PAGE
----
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Web Design in a Nutshell by Jennifer Niederst

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Layout Techniques with HTML

First, let it be stated that “layout techniques with HTML” is an oxymoron. HTML was specifically designed to pass off all layout functions to the end user. The controls over presentation listed here are the result of either extensions to the original HTML standard or a “creative use” (or misuse, depending who you ask) of an existing tag.

Ideally, presentation should be controlled using style sheets; however, they are not supported in enough browsers to be considered reliable. In the meantime, tables may offer more precise control over positioning than can be achieved using text-related HTML tags. (See Chapter 10 for more information on formatting with tables.)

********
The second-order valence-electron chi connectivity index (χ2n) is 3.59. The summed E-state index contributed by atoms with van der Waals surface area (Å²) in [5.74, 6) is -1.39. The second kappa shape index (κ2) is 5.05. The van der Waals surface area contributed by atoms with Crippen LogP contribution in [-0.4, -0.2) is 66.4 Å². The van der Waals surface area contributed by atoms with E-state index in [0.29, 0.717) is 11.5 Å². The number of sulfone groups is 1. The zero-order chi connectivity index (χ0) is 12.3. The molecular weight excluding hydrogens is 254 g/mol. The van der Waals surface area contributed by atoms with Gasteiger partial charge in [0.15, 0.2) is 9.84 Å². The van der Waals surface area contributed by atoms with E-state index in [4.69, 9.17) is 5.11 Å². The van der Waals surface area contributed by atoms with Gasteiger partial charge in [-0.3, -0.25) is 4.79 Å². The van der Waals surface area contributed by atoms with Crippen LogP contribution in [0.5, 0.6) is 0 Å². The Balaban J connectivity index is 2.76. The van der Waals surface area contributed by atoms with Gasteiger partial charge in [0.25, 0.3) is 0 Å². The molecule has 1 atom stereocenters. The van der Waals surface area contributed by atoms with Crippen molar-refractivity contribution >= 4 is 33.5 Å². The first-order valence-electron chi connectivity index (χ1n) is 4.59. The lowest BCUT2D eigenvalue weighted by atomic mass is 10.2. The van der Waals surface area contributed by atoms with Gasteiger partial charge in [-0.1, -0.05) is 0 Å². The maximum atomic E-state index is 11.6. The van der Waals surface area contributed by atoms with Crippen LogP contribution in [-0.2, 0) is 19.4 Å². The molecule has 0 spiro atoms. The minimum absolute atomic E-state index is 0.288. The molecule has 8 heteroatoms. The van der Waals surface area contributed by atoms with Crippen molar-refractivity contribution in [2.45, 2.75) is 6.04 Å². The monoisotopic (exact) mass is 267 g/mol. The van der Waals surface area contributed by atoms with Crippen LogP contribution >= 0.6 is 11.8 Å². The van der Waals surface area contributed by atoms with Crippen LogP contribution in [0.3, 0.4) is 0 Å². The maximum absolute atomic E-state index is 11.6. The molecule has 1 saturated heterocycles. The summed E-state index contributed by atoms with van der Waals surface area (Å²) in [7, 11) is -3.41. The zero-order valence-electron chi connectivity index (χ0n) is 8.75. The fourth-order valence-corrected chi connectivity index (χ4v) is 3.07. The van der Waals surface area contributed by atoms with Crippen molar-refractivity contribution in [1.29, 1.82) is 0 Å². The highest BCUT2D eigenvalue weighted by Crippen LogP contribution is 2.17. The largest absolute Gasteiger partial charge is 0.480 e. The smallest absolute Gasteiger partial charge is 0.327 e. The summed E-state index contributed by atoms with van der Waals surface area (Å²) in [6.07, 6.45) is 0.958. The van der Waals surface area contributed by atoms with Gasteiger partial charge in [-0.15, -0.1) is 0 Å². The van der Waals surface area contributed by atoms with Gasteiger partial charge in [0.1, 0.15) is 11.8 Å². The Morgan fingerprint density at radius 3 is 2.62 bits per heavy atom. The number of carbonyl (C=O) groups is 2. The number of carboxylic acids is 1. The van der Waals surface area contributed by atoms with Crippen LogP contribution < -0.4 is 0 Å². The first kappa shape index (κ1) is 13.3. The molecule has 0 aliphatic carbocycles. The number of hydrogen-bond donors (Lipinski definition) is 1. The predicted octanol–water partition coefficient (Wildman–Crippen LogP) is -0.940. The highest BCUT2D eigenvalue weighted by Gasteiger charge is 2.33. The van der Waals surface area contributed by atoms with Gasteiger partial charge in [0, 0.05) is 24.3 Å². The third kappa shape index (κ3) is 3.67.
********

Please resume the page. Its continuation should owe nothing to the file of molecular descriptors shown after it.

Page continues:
Preformatted Text

Preformatted (<pre>) text is unique in that it is displayed exactly as it is typed in the HTML source code—including all line returns and multiple character spaces (in all other HTML text, returns and consecutive spaces are just ignored). Preformatted text is always displayed in a monospace font, which allows columns of characters to line up correctly.

The same block of source text was coded as <pre> text and as teletype (<tt>), another method for specifying a monospace font. The difference is obvious, as shown in Figures 7-13 and 7-14.

Preformatted text

Figure 7-13. Preformatted text

Teletype text

Figure 7-14. Teletype ...

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